Bitcoin Cash is Taking Cryptocurrency in a New Direction
It is safe to say that 2017 was a pretty good year for bitcoin. While the cryptocurrency had humble beginnings when it first launched back in 2009, last year was a watershed moment when the concept took huge strides towards the mainstream. With values reaching more than $16,000 at one point in December, it is clear that the concept is in rude health.
There remains some concern in the financial world regarding the long-term future of bitcoin, but interest in the concept has arguably never been higher with many people beginning to believe in the huge potential that it could offer. It is also notable that many different sectors are now moving to embrace the currency, with the likes of Microsoft, Expedia and Subway being among the bigger names to begin to accept it as a payment method. Furthermore, bitcoin gambling is also a growing area with a number of online casinos now accepting the currency from gamers, with some operators even choosing to solely allow cryptocurrency payments rather than add cryptocurrencies to their payment options. Put simply, the concept’s outlook is very rosy indeed.
However, there is much more to bitcoin than simply buying some of the currency or even going it alone and looking to mine some of it for yourself. While bitcoin was established and continues to be focused around the Core reference software, in recent years there have been a growing number of “forks” created to take the currency in new directions. One which has particularly enjoyed success in the past few months has been Bitcoin Cash.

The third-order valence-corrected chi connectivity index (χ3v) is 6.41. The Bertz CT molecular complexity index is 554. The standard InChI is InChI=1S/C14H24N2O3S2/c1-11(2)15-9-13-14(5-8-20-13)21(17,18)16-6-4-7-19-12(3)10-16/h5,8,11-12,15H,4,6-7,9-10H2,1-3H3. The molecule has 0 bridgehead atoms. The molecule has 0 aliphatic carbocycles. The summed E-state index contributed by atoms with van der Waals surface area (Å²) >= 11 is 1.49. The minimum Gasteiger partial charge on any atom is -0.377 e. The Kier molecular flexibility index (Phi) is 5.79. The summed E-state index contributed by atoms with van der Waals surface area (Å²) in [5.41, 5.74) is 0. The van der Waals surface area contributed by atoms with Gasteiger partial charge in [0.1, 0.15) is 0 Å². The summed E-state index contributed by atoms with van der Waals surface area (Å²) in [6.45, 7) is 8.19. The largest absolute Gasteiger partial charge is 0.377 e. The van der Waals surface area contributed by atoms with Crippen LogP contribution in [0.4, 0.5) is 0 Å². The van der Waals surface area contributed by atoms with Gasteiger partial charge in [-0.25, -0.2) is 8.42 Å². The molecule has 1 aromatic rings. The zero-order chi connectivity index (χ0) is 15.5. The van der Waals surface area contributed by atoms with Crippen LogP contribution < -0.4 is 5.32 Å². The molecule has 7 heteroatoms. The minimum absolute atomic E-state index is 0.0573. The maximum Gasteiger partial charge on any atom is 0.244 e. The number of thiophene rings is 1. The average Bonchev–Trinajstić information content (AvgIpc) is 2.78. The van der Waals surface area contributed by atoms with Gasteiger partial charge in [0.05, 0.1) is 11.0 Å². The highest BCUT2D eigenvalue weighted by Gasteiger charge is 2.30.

Source: @Bitcoin_Mafia via Twitter
In order to understand what Bitcoin Cash is attempting to achieve, it is worth going back a few years to 2010 when the size of the blocks used in bitcoin’s Core software was set at 1MB. As Investopedia points out, the move was criticised at the time as there was concern it would slow down transaction times, with processing being delayed as blocks reached capacity.
Demand to increase block size has risen in recent years and, with changes to bitcoin code needing to be agreed by a number of different parties, some groups chose to take the issue into their own hands by creating offshoot fork ledgers which operate to different standards than so-called Bitcoin Core.
Bitcoin Cash – which is also known as BCH – launched last August and is fundamentally based on the concept of increasing block size up to 8MB. According to Bitcoin.com, this in turn means that payments can be made much quicker and also that transaction fees are significantly smaller than on the Core service.
Embracing the concept
The BCH concept has had a strong couple of months with prices reaching more than $4,000 in December and also recently being clocked at around $2,700. Furthermore, a range of businesses have recently confirmed they are now accepting the currency, with music store Eruce stating that it had taken the step specifically due to customers complaining about getting payments confirmed.
All of this suggests that, in the short term at least, interest in Bitcoin Cash is well and truly on the rise. Regardless of where you are at on your journey into the world of bitcoin, this new concept could undoubtedly be something to explore over the next few months.